Improving access to implants through the private sector in Tanzania

SHOPS Plus led an activity in Tanzania that increased the availability of implant services in the private sector through provider training and reliable distribution for commodities.

A new brief, Improving Access to Implants through the Private Sector: Lessons from Tanzania, describes the activity and its outcomes.

The project found that private providers can quickly start delivering implants when commodities and training opportunities are made available through a partnership with the public sector, but these approaches may be difficult to sustain over the long term.

Market-based solutions involving commercial channels for implants are likely needed to increase the delivery of this method through for-profit providers who typically refer their clients to public clinics or those run by faith-based organizations who have ready access to implants.

East African countries have seen remarkable growth of implants in recent years, largely made possible by the Implant Access Program,” explains Françoise Armand, the brief’s author. “However, private providers in low- and middle-income countries cannot easily access them because implants are mostly distributed through donor and NGO procurement channels.”

SHOPS Plus worked with the Tanzania Ministry of Health, the Private Nurses and Midwives Association of Tanzania, and the Evangelical Lutheran Church in Tanzania to identify and train 39 facility-based private health providers in long-acting reversible contraceptive services. The two-week training program covered all family planning methods. Trainers worked with the Ministry of Health and district health offers to receive implants from a public facility at no cost.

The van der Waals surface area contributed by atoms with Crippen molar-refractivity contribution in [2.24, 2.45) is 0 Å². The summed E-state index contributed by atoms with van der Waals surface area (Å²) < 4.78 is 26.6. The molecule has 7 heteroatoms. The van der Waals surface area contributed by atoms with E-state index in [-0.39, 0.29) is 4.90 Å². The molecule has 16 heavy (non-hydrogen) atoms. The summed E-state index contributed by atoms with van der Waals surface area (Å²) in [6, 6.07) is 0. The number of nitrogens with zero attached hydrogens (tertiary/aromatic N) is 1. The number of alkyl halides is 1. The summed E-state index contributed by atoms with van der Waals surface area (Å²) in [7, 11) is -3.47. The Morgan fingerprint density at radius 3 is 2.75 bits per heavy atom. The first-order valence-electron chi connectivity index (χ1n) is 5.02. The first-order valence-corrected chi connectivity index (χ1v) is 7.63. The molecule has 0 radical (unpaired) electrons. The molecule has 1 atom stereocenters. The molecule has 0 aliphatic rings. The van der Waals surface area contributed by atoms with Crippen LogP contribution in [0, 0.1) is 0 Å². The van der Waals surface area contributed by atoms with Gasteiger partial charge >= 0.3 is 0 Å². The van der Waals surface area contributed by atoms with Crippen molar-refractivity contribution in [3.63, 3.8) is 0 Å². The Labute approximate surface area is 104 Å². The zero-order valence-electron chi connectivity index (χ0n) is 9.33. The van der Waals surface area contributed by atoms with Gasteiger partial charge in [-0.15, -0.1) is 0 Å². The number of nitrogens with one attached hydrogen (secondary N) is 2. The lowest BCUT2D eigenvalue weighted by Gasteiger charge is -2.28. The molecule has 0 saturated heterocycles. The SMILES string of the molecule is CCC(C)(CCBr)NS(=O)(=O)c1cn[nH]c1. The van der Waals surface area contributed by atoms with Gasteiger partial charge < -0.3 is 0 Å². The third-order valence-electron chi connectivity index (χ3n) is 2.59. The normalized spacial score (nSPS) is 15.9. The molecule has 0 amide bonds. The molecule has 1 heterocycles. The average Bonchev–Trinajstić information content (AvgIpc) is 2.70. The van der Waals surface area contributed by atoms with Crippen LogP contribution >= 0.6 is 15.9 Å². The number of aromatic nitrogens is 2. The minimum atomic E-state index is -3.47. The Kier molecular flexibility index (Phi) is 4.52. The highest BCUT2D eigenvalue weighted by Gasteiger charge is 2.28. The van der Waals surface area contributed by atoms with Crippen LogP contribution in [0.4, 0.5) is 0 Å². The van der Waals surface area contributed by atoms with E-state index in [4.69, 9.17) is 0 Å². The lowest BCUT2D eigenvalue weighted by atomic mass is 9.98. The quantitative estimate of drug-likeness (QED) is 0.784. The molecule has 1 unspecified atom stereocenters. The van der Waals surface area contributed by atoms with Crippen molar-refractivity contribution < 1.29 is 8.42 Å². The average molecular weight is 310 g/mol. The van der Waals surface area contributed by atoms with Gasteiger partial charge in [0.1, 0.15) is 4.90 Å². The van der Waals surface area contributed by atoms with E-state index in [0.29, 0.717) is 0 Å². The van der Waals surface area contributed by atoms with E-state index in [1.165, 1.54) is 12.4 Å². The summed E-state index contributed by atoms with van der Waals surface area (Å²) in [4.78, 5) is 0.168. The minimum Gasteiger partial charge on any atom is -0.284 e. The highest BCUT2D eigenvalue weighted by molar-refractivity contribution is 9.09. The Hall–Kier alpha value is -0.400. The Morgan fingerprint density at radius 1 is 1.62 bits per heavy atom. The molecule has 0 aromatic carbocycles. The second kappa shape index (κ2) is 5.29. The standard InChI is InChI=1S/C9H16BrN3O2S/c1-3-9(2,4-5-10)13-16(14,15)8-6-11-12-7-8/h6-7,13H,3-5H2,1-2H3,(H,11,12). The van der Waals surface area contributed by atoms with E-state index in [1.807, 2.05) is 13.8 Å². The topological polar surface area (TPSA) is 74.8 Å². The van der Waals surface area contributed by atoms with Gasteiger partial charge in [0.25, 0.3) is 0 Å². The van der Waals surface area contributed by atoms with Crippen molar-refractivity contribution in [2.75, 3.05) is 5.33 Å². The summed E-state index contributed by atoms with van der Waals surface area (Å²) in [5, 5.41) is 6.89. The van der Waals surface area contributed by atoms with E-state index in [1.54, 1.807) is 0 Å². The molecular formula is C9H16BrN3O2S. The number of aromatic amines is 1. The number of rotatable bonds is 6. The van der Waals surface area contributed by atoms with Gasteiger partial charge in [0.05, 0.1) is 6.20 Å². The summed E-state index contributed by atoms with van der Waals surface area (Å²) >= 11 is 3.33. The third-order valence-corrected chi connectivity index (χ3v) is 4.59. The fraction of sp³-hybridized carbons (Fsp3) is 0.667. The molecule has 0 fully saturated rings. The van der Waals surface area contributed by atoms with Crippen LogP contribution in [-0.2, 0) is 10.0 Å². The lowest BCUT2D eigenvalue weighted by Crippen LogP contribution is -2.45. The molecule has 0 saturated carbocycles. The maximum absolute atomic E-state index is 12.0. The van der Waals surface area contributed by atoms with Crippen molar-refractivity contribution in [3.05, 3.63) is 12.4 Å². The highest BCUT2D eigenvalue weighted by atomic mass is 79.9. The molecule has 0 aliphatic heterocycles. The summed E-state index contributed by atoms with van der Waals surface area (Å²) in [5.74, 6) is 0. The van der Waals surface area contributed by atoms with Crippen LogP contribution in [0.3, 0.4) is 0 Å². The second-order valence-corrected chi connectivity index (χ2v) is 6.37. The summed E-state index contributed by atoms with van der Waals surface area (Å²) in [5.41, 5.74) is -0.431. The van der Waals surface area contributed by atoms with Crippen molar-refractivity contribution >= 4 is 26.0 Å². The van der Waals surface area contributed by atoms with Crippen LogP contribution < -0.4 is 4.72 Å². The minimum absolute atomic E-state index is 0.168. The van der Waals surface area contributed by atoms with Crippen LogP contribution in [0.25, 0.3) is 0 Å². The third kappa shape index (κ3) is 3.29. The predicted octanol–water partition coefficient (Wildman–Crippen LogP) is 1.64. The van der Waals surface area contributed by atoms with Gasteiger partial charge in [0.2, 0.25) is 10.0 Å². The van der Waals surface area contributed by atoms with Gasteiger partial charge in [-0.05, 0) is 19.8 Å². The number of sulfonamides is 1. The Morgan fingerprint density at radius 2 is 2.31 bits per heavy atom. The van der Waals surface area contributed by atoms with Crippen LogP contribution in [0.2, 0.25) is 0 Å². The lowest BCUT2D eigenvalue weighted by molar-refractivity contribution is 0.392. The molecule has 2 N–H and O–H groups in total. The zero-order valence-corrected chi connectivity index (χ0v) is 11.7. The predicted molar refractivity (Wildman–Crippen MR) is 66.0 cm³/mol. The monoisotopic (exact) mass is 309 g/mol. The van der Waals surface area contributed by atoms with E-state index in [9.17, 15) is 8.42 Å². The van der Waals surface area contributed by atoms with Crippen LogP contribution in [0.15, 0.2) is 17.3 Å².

In the six months following the training, providers voluntarily inserted 1,390 implants and removed 359 implants, averaging 232 insertions and 60 removals per month (see graph).

In addition to the public supply option, SHOPS Plus explored the feasibility of a private distribution channel as a way to make supply more sustainable, approaching potential private distribution partners. However, project staff found that there is no demand for even a low-price commercial implant and determined that the private option would not be a viable solution at that time.

In the brief, SHOPS Plus offers the following recommendations:

  • Allow providers to charge realistic prices. In addition to enabling providers who receive free commodities to charge a reasonable fee, a recommended long-term solution is to use demand-side financing that does not depress service prices in the private sector.
  • Use a more targeted approach in distributing free implants. A strong rationale for strengthening private facilities is that their clients are able to pay for services and should not be referred to the public sector, where resources are scarce. The distribution of free commodities to private facilities should be limited to those serving the poor or operating in underserved areas.
  • Progressively transition donor-supported training programs to more sustainable options. To be sustainable, training programs must be affordable and adapted to the private practice context.
  • Address the lack of commercial distribution channels for implants globally and locally. SHOPS Plus recommends engaging implant manufacturers, institutional partners, and local private entities to develop commercial channels for implants in low- and middle-income countries.
Health Area



Sustaining Health Outcomes through the Private Sector (SHOPS) Plus is a five-year cooperative agreement (AID-OAA-A-15-00067) funded by the United States Agency for International Development (USAID). This website is made possible by the generous support of the American people through USAID. The information provided on this website is not official U.S. government information and does not represent the views or positions of USAID or the U.S. government.

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